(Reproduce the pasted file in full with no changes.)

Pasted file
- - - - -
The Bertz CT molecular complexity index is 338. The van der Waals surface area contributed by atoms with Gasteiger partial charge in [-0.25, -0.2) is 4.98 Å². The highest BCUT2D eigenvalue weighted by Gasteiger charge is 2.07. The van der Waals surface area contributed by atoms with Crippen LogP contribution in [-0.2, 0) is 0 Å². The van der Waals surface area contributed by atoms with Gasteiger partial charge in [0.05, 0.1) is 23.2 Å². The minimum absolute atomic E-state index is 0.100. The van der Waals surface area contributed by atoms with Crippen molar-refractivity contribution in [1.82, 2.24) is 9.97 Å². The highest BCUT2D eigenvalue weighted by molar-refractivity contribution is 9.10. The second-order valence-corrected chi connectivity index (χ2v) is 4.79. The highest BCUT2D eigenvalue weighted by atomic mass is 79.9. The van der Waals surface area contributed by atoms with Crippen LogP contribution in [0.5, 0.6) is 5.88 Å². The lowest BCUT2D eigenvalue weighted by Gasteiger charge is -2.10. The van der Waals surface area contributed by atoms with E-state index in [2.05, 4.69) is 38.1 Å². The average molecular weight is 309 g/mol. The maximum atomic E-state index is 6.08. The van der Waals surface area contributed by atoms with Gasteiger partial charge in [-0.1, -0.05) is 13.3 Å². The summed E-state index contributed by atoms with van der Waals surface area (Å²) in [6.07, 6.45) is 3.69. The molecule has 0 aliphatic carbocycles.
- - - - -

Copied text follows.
The Bertz CT molecular complexity index is 338. The van der Waals surface area contributed by atoms with Gasteiger partial charge in [-0.25, -0.2) is 4.98 Å². The highest BCUT2D eigenvalue weighted by Gasteiger charge is 2.07. The van der Waals surface area contributed by atoms with Crippen LogP contribution in [-0.2, 0) is 0 Å². The van der Waals surface area contributed by atoms with Gasteiger partial charge in [0.05, 0.1) is 23.2 Å². The minimum absolute atomic E-state index is 0.100. The van der Waals surface area contributed by atoms with Crippen molar-refractivity contribution in [1.82, 2.24) is 9.97 Å². The highest BCUT2D eigenvalue weighted by molar-refractivity contribution is 9.10. The second-order valence-corrected chi connectivity index (χ2v) is 4.79. The highest BCUT2D eigenvalue weighted by atomic mass is 79.9. The van der Waals surface area contributed by atoms with Crippen LogP contribution in [0.5, 0.6) is 5.88 Å². The lowest BCUT2D eigenvalue weighted by Gasteiger charge is -2.10. The van der Waals surface area contributed by atoms with E-state index in [2.05, 4.69) is 38.1 Å². The average molecular weight is 309 g/mol. The maximum atomic E-state index is 6.08. The van der Waals surface area contributed by atoms with Gasteiger partial charge in [-0.1, -0.05) is 13.3 Å². The summed E-state index contributed by atoms with van der Waals surface area (Å²) in [6.07, 6.45) is 3.69. The molecule has 0 aliphatic carbocycles.